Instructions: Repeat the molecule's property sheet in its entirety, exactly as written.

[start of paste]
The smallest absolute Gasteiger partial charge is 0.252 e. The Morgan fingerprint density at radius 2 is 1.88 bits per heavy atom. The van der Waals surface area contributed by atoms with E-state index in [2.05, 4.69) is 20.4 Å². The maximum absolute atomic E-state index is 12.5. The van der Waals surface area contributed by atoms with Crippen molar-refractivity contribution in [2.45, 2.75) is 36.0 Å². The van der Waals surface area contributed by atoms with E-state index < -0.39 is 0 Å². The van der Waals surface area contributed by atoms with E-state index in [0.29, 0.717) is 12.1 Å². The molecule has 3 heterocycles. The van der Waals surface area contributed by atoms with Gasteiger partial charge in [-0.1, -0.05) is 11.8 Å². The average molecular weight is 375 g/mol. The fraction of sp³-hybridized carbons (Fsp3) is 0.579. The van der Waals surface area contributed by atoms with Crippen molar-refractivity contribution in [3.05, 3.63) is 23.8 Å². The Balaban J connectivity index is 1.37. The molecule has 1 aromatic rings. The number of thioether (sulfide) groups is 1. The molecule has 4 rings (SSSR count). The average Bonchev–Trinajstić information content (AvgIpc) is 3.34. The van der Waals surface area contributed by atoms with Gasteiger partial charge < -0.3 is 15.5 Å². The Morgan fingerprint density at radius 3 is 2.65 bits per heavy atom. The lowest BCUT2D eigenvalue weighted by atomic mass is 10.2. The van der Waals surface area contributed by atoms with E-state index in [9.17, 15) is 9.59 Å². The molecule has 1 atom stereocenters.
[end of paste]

The smallest absolute Gasteiger partial charge is 0.252 e. The Morgan fingerprint density at radius 2 is 1.88 bits per heavy atom. The van der Waals surface area contributed by atoms with E-state index in [2.05, 4.69) is 20.4 Å². The maximum absolute atomic E-state index is 12.5. The van der Waals surface area contributed by atoms with Crippen molar-refractivity contribution in [2.45, 2.75) is 36.0 Å². The van der Waals surface area contributed by atoms with E-state index < -0.39 is 0 Å². The van der Waals surface area contributed by atoms with E-state index in [0.29, 0.717) is 12.1 Å². The molecule has 3 heterocycles. The van der Waals surface area contributed by atoms with Gasteiger partial charge in [-0.1, -0.05) is 11.8 Å². The average molecular weight is 375 g/mol. The fraction of sp³-hybridized carbons (Fsp3) is 0.579. The van der Waals surface area contributed by atoms with Crippen molar-refractivity contribution in [3.05, 3.63) is 23.8 Å². The Balaban J connectivity index is 1.37. The molecule has 1 aromatic rings. The number of thioether (sulfide) groups is 1. The molecule has 4 rings (SSSR count). The average Bonchev–Trinajstić information content (AvgIpc) is 3.34. The van der Waals surface area contributed by atoms with Gasteiger partial charge < -0.3 is 15.5 Å². The Morgan fingerprint density at radius 3 is 2.65 bits per heavy atom. The lowest BCUT2D eigenvalue weighted by atomic mass is 10.2. The van der Waals surface area contributed by atoms with E-state index in [9.17, 15) is 9.59 Å². The molecule has 1 atom stereocenters.